Recently, I did the training to became a Positive Space Champion at work, which means that my name gets put into a database of people in a variety of different workplaces who support the rights of LGBTQ people, and also that I have an identifier on my office door that tells people I’m someone they can feel safe going to for support. It’s very important to me, so last week, I also did the training to become a Trainer, which means that I can help other people at the secret agency become Positive Space Champions too. My vision is a sea of Positive Space posters everywhere, so anyone who walks into the secret agency knows they’ll be accepted for their sexual orientation, gender identity, gender expression or what have you— and homophobes will know they can immediately f*ck off.

Anyway, at the training, we were discussing the bathroom issue, more specifically, how did we get so weird about who goes into what room, and why are we so hung up on it? It’s almost the second decade of the 21st century, and people are still aghast at the notion of all-gender bathrooms. And I laughed, because the week before, this happened to me:

Ken and I went to a concert, and I had a VIP pass to meet the band and hear the sound check. Ken didn’t care about that, so he went shopping until the Meet and Greet was over, then we went to a restaurant nearby for dinner before the concert. The restaurant was a Moxies, a fairly well-known chain here. I had to go to the bathroom, so I asked the waiter where it was, and he said, “Go to the front doors and then turn right.” So I did. I came to a corner where there was a door. Directly next to the door were two signs: a male figure in a square and a female figure in a square. “Cool,” I thought. “Milestones has all-gender bathrooms” and I went in. When I finished doing what I needed to do, I came out of the stall, and there was a guy at the urinal, also doing what he had to do. He was facing away from me, which was just fine, so I washed my hands, and went back to the table. When the manager came over, I said, “It’s so great that you have all-gender bathrooms.”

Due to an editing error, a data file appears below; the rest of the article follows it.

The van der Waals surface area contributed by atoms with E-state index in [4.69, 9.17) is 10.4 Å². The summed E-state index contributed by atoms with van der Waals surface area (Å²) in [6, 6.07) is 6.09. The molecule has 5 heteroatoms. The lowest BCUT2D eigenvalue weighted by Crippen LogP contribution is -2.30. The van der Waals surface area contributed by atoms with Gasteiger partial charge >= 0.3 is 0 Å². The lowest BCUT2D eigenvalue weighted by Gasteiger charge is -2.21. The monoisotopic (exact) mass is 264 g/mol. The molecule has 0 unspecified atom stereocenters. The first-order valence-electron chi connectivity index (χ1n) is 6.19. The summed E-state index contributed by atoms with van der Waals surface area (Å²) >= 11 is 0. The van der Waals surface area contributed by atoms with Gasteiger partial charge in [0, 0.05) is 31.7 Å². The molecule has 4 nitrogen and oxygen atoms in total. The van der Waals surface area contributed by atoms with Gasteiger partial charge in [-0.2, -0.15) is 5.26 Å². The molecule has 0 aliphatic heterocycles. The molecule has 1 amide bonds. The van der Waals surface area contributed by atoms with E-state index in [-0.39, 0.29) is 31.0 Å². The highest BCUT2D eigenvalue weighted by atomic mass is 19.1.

Manager: Pardon?
Me: The bathrooms. They’re gender neutral. Very cool.
Manager: Um…we don’t have gender neutral bathrooms. The Men’s is right on the corner, and the Women’s is further down the hall. Which one did you go into?
Me: The one right on the corner. That would explain the man at the urinal.
Manager: THERE ARE ARROWS.
Me: I didn’t have my reading glasses on. Meh. Whatever.

Then we all laughed, and I was super-happy that the man at the urinal hadn’t seen me, because I would have been fine with it, but who know how HE would have reacted, like “Get out of my space, woman!!” Then again, maybe he wouldn’t have—I asked Ken if if he’d ever been in a men’s room with a woman: